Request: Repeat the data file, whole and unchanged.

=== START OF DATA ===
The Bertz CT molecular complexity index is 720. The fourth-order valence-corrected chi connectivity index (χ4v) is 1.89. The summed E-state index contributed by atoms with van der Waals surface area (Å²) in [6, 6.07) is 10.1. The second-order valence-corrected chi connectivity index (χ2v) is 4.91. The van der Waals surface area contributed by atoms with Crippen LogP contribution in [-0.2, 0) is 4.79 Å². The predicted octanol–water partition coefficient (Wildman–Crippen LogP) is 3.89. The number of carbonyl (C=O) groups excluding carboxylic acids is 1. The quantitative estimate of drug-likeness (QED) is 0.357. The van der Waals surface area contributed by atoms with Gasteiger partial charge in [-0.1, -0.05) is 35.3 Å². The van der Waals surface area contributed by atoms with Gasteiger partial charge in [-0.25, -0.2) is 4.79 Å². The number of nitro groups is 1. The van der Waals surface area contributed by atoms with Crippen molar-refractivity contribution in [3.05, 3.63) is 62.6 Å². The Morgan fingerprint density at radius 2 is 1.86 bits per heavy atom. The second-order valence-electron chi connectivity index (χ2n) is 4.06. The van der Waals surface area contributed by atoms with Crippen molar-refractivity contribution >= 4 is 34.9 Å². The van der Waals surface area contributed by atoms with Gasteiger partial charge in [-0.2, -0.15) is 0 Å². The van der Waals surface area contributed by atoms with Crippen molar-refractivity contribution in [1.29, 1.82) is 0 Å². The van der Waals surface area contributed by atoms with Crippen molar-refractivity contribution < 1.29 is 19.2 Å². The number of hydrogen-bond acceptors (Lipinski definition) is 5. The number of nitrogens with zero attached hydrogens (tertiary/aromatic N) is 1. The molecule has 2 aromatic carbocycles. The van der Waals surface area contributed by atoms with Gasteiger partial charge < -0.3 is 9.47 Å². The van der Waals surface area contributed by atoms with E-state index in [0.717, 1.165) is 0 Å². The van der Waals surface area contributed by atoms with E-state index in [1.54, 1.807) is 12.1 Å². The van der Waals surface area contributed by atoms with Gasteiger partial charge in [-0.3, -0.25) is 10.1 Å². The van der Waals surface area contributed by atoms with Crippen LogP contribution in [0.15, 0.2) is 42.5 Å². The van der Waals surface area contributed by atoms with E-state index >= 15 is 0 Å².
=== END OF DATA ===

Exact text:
The Bertz CT molecular complexity index is 720. The fourth-order valence-corrected chi connectivity index (χ4v) is 1.89. The summed E-state index contributed by atoms with van der Waals surface area (Å²) in [6, 6.07) is 10.1. The second-order valence-corrected chi connectivity index (χ2v) is 4.91. The van der Waals surface area contributed by atoms with Crippen LogP contribution in [-0.2, 0) is 4.79 Å². The predicted octanol–water partition coefficient (Wildman–Crippen LogP) is 3.89. The number of carbonyl (C=O) groups excluding carboxylic acids is 1. The quantitative estimate of drug-likeness (QED) is 0.357. The van der Waals surface area contributed by atoms with Gasteiger partial charge in [-0.1, -0.05) is 35.3 Å². The van der Waals surface area contributed by atoms with Gasteiger partial charge in [-0.25, -0.2) is 4.79 Å². The number of nitro groups is 1. The van der Waals surface area contributed by atoms with Crippen molar-refractivity contribution in [3.05, 3.63) is 62.6 Å². The Morgan fingerprint density at radius 2 is 1.86 bits per heavy atom. The second-order valence-electron chi connectivity index (χ2n) is 4.06. The van der Waals surface area contributed by atoms with Crippen molar-refractivity contribution >= 4 is 34.9 Å². The van der Waals surface area contributed by atoms with Gasteiger partial charge in [-0.2, -0.15) is 0 Å². The van der Waals surface area contributed by atoms with Crippen molar-refractivity contribution in [1.29, 1.82) is 0 Å². The van der Waals surface area contributed by atoms with Crippen molar-refractivity contribution < 1.29 is 19.2 Å². The number of hydrogen-bond acceptors (Lipinski definition) is 5. The number of nitrogens with zero attached hydrogens (tertiary/aromatic N) is 1. The molecule has 2 aromatic carbocycles. The van der Waals surface area contributed by atoms with Gasteiger partial charge < -0.3 is 9.47 Å². The van der Waals surface area contributed by atoms with E-state index in [0.717, 1.165) is 0 Å². The van der Waals surface area contributed by atoms with E-state index in [1.54, 1.807) is 12.1 Å². The van der Waals surface area contributed by atoms with Gasteiger partial charge in [-0.3, -0.25) is 10.1 Å². The van der Waals surface area contributed by atoms with Crippen LogP contribution in [0.15, 0.2) is 42.5 Å². The van der Waals surface area contributed by atoms with E-state index >= 15 is 0 Å².